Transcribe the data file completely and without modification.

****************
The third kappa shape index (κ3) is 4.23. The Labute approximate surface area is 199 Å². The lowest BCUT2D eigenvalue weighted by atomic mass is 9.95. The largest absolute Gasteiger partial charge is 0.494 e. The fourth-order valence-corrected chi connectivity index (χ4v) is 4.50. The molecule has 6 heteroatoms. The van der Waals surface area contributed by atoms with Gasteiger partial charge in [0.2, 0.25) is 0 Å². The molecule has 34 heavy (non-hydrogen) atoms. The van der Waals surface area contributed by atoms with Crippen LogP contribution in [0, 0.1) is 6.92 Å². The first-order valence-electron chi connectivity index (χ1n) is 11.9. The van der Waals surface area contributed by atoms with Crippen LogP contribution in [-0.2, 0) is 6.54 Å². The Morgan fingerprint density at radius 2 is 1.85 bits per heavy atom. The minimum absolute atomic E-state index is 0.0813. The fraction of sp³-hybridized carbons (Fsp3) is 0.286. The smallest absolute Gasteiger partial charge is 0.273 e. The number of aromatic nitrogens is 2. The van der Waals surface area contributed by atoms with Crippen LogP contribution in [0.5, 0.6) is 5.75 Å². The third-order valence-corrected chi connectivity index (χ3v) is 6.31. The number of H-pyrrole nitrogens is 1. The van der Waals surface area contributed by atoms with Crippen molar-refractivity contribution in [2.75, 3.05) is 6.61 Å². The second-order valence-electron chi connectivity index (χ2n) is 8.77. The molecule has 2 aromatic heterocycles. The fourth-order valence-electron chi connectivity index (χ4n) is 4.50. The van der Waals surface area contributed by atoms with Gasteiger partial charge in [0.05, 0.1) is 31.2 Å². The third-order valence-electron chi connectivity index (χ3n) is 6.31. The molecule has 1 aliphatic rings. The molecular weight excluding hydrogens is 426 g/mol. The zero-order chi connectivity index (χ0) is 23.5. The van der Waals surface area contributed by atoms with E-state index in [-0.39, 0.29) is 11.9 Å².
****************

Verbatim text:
The third kappa shape index (κ3) is 4.23. The Labute approximate surface area is 199 Å². The lowest BCUT2D eigenvalue weighted by atomic mass is 9.95. The largest absolute Gasteiger partial charge is 0.494 e. The fourth-order valence-corrected chi connectivity index (χ4v) is 4.50. The molecule has 6 heteroatoms. The van der Waals surface area contributed by atoms with Gasteiger partial charge in [0.2, 0.25) is 0 Å². The molecule has 34 heavy (non-hydrogen) atoms. The van der Waals surface area contributed by atoms with Crippen LogP contribution in [0, 0.1) is 6.92 Å². The first-order valence-electron chi connectivity index (χ1n) is 11.9. The van der Waals surface area contributed by atoms with Crippen LogP contribution in [-0.2, 0) is 6.54 Å². The Morgan fingerprint density at radius 2 is 1.85 bits per heavy atom. The minimum absolute atomic E-state index is 0.0813. The fraction of sp³-hybridized carbons (Fsp3) is 0.286. The smallest absolute Gasteiger partial charge is 0.273 e. The number of aromatic nitrogens is 2. The van der Waals surface area contributed by atoms with Crippen LogP contribution in [0.5, 0.6) is 5.75 Å². The third-order valence-corrected chi connectivity index (χ3v) is 6.31. The number of H-pyrrole nitrogens is 1. The van der Waals surface area contributed by atoms with Crippen molar-refractivity contribution in [2.75, 3.05) is 6.61 Å². The second-order valence-electron chi connectivity index (χ2n) is 8.77. The molecule has 2 aromatic heterocycles. The fourth-order valence-electron chi connectivity index (χ4n) is 4.50. The van der Waals surface area contributed by atoms with Gasteiger partial charge in [0.05, 0.1) is 31.2 Å². The third-order valence-electron chi connectivity index (χ3n) is 6.31. The molecule has 1 aliphatic rings. The molecular weight excluding hydrogens is 426 g/mol. The zero-order chi connectivity index (χ0) is 23.5. The van der Waals surface area contributed by atoms with E-state index in [-0.39, 0.29) is 11.9 Å².